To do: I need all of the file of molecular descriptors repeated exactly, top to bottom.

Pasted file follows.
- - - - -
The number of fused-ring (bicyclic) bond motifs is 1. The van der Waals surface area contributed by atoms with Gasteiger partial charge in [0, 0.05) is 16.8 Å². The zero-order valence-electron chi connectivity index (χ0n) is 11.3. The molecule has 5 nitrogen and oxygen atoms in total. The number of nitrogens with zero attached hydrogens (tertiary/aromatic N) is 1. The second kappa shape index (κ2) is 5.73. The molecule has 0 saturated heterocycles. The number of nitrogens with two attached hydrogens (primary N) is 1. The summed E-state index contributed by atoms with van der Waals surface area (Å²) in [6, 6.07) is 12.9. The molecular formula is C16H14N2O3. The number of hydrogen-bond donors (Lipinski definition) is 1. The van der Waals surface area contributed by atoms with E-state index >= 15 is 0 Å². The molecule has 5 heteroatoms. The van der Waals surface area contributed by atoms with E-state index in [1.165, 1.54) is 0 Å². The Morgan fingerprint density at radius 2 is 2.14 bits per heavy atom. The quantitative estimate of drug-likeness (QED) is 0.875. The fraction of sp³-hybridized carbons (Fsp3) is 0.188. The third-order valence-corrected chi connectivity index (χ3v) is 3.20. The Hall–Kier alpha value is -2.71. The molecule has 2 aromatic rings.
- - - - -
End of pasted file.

The number of fused-ring (bicyclic) bond motifs is 1. The van der Waals surface area contributed by atoms with Gasteiger partial charge in [0, 0.05) is 16.8 Å². The zero-order valence-electron chi connectivity index (χ0n) is 11.3. The molecule has 5 nitrogen and oxygen atoms in total. The number of nitrogens with zero attached hydrogens (tertiary/aromatic N) is 1. The second kappa shape index (κ2) is 5.73. The molecule has 0 saturated heterocycles. The number of nitrogens with two attached hydrogens (primary N) is 1. The summed E-state index contributed by atoms with van der Waals surface area (Å²) in [6, 6.07) is 12.9. The molecular formula is C16H14N2O3. The number of hydrogen-bond donors (Lipinski definition) is 1. The van der Waals surface area contributed by atoms with E-state index >= 15 is 0 Å². The molecule has 5 heteroatoms. The van der Waals surface area contributed by atoms with E-state index in [1.165, 1.54) is 0 Å². The Morgan fingerprint density at radius 2 is 2.14 bits per heavy atom. The quantitative estimate of drug-likeness (QED) is 0.875. The fraction of sp³-hybridized carbons (Fsp3) is 0.188. The third-order valence-corrected chi connectivity index (χ3v) is 3.20. The Hall–Kier alpha value is -2.71. The molecule has 2 aromatic rings.